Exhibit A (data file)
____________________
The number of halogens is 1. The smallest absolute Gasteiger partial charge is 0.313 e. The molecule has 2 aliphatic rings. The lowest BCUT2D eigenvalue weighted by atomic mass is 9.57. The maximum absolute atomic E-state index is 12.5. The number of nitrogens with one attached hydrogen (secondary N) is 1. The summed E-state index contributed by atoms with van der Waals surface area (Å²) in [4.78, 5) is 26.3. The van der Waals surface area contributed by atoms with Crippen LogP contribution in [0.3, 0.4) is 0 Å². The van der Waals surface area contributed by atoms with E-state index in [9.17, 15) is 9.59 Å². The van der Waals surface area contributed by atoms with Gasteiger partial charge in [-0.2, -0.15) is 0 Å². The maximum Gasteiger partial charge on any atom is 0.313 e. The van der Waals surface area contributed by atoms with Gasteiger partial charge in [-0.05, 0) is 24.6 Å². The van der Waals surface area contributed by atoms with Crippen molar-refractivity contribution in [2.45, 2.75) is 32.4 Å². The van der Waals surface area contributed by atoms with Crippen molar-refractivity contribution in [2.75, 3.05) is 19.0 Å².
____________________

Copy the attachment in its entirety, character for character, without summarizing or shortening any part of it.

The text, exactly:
The number of halogens is 1. The smallest absolute Gasteiger partial charge is 0.313 e. The molecule has 2 aliphatic rings. The lowest BCUT2D eigenvalue weighted by atomic mass is 9.57. The maximum absolute atomic E-state index is 12.5. The number of nitrogens with one attached hydrogen (secondary N) is 1. The summed E-state index contributed by atoms with van der Waals surface area (Å²) in [4.78, 5) is 26.3. The van der Waals surface area contributed by atoms with Crippen LogP contribution in [0.3, 0.4) is 0 Å². The van der Waals surface area contributed by atoms with E-state index in [9.17, 15) is 9.59 Å². The van der Waals surface area contributed by atoms with Gasteiger partial charge in [-0.2, -0.15) is 0 Å². The maximum Gasteiger partial charge on any atom is 0.313 e. The van der Waals surface area contributed by atoms with Gasteiger partial charge in [-0.05, 0) is 24.6 Å². The van der Waals surface area contributed by atoms with Crippen molar-refractivity contribution in [2.45, 2.75) is 32.4 Å². The van der Waals surface area contributed by atoms with Crippen molar-refractivity contribution in [2.75, 3.05) is 19.0 Å².